Auto Review 194 The VW Golf Story and other cars on the Golf platform

The Volkswagen Golf hatchback was created to replace the VW Beetle, the story of which is told in Auto Review 129. It became an international best-seller in the ‘supermini’ sector, sometimes later called the ‘Golf sector’, setting the standard against which other cars were compared, and in its GTI form the Golf was the quintessential ‘hot hatch’. Approaching 40 million Volkswagen Golfs have been produced since its launch in 1974, making it the best-selling VW model, and in 2024 the Golf celebrates half a century in production. Volkswagen calculate that a Golf is sold somewhere in the world every 40 seconds.

The Volkswagen Golf owed a lot to Audi, which VW Group had acquired from Daimler-Benz in 1966. Audi already made well-regarded front-wheel drive cars before VW decided to utilise that layout for their Beetle replacement. When it appeared with the familiar angular lines of Giorgietto Giugiaro at Italdesign, the Golf used Audi-developed front-wheel drive systems and Audi transversely mounted engines, based on power units designed by Mercedes-Benz for Audi, before Volkswagen acquired Auto Union.

There have been eight Golf generations since 1974, each one adding a little more sophistication to the package. The Golf platform was so well-designed that many other Volkswagen models were built on it, as well as other VW Group vehicles in the Audi, Škoda and SEAT ranges. The story of the Golf is told in these pages, along with many of the other cars built on the same platform.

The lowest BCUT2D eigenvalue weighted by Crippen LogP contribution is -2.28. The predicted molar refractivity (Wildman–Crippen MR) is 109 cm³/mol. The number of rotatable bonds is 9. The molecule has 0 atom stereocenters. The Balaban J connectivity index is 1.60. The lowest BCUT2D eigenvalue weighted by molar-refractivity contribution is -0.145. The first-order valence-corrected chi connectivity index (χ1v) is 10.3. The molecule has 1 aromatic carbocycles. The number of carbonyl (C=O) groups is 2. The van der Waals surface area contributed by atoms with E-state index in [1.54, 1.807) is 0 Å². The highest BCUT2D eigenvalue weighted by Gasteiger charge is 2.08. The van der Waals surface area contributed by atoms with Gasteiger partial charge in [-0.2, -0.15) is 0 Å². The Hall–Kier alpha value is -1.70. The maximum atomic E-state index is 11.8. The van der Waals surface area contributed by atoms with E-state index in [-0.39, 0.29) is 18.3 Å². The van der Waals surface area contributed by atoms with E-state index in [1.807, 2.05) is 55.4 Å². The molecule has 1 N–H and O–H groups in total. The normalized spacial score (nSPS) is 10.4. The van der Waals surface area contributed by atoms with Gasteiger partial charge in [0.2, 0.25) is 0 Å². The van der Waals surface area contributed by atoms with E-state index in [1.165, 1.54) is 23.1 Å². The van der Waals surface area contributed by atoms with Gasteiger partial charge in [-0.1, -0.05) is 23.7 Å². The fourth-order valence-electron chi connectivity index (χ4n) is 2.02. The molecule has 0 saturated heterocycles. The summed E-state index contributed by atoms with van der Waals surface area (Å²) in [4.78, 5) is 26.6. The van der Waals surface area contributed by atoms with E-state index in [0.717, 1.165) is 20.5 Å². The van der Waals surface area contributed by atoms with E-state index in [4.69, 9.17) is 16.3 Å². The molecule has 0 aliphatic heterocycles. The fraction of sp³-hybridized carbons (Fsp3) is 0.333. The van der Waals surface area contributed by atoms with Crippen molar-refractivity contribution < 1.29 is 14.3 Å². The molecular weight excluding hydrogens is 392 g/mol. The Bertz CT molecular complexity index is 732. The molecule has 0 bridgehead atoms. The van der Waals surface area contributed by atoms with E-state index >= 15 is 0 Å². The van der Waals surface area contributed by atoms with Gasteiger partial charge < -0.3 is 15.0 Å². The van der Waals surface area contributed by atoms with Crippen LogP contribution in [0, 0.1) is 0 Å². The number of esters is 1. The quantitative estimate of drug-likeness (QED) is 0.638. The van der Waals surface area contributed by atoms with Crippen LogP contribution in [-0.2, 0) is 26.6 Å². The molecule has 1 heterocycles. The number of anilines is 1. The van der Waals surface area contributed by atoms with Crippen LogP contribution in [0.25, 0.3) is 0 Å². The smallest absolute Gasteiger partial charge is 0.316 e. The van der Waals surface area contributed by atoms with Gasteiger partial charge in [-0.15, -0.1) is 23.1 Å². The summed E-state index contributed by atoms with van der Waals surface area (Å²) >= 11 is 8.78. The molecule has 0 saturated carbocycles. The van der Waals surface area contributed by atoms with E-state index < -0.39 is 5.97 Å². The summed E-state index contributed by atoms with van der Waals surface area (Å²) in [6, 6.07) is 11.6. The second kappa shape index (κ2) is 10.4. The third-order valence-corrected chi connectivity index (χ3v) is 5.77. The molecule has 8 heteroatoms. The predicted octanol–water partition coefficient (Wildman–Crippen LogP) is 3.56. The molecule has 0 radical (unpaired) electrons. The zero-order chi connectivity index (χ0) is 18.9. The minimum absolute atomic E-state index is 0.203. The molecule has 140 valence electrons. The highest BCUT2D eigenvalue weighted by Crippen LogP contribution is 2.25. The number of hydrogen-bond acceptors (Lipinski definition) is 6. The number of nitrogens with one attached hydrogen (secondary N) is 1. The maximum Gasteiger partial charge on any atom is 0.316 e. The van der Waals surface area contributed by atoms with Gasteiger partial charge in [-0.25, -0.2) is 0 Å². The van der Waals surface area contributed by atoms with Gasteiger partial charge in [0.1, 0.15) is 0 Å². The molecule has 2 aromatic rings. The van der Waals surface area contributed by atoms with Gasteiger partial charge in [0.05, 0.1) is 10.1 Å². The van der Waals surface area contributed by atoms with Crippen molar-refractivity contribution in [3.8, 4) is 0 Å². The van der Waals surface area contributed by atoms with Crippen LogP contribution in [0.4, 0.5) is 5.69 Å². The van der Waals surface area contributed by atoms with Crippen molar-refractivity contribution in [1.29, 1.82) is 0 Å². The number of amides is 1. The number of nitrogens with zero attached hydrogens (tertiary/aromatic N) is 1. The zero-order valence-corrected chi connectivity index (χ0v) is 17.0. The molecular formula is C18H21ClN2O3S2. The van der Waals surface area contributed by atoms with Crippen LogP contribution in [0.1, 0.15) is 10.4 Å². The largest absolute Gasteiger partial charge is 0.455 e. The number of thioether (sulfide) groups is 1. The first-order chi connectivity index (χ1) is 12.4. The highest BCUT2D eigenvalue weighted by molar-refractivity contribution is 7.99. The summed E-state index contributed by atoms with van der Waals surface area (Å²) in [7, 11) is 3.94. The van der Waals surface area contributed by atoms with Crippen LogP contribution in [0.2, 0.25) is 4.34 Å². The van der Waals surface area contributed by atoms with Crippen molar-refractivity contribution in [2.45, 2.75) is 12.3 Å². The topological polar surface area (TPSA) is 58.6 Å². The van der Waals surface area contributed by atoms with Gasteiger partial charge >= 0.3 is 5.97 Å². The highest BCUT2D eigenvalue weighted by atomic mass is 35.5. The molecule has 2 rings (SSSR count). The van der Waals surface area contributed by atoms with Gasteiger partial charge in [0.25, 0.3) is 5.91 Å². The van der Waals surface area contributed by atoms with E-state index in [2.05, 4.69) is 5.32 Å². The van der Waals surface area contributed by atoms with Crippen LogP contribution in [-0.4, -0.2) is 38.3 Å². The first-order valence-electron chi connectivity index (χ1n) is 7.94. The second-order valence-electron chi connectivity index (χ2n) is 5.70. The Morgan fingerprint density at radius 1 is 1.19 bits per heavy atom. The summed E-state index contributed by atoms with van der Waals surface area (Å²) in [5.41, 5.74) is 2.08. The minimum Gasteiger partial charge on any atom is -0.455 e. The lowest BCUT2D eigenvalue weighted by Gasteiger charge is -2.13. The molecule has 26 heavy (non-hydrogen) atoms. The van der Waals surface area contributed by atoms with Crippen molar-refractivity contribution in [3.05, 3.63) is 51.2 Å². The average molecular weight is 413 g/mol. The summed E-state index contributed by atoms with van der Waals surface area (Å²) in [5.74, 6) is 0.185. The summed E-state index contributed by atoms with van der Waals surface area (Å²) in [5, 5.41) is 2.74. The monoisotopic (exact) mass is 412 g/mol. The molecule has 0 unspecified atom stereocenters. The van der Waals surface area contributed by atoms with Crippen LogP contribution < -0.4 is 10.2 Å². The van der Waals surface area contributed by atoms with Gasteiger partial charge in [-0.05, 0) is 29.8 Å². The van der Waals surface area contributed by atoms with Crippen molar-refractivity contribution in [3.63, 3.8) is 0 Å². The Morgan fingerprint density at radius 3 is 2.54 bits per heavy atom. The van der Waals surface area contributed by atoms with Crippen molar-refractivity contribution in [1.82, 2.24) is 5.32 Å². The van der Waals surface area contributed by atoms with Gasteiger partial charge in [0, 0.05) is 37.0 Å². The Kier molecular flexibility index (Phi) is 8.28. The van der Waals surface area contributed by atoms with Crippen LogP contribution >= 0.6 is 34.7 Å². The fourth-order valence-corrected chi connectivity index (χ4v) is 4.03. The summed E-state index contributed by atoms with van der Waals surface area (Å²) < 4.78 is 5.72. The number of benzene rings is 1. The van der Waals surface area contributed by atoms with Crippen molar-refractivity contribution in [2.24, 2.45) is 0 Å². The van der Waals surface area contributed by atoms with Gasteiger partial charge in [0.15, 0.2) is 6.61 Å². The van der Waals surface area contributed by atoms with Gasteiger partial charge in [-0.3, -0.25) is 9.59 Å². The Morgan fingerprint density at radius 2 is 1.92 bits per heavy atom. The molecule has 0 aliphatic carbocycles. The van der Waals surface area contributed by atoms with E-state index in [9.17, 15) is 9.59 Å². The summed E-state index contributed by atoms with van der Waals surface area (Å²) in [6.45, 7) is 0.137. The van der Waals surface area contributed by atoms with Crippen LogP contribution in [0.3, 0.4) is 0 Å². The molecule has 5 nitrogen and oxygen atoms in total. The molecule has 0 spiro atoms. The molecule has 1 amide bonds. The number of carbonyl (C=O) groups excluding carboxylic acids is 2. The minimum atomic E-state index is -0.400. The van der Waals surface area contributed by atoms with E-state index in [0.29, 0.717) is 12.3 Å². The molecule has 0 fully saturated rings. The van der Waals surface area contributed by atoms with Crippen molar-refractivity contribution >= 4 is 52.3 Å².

Auto Review 195 TESLA and the new electrics

As Tesla grew to be one of the biggest car brands in the world, and other new start-up companies were pouring into the electric vehicle market, it was obvious that the Auto Review series should cover them. The story of battery-electric vehicles in the 19th and 20th centuries is told Auto Review 042, originally published in 2008. The 21st century saw a shift in the world motor industry, away from internal-combustion engines to cleaner alternatives, mostly battery-electric, though hydrogen fuel cells also got a look in. This meant drastic changes of direction for ‘legacy’ vehicle makers, developing new electric vehicle designs, retraining workers and retooling factories, at great expense ($50bn for Ford, $64bn for Honda). In addition. investment at similar level was needed for new battery ‘gigafactories’ close to car plants.

In this publication we look mostly at the ‘new names’ who could start with a clean sheet, though they needed vast upfront investment to secure a share of this lucrative new market, and some became ‘unicorns’ (start-ups worth more than $1bn). In a small section listing electric vehicles from established makers of combustion-engined vehicles, we get the opportunity to update some Auto Review titles devoted to specific makes. Whereas electric vehicles from legacy makers often retained the appearance of their combustion-engined models, some new entrants experimented with different-looking vehicles, as you will see. Many of the newer names noted here will no doubt have disappeared from the scene within a few years, but which ones?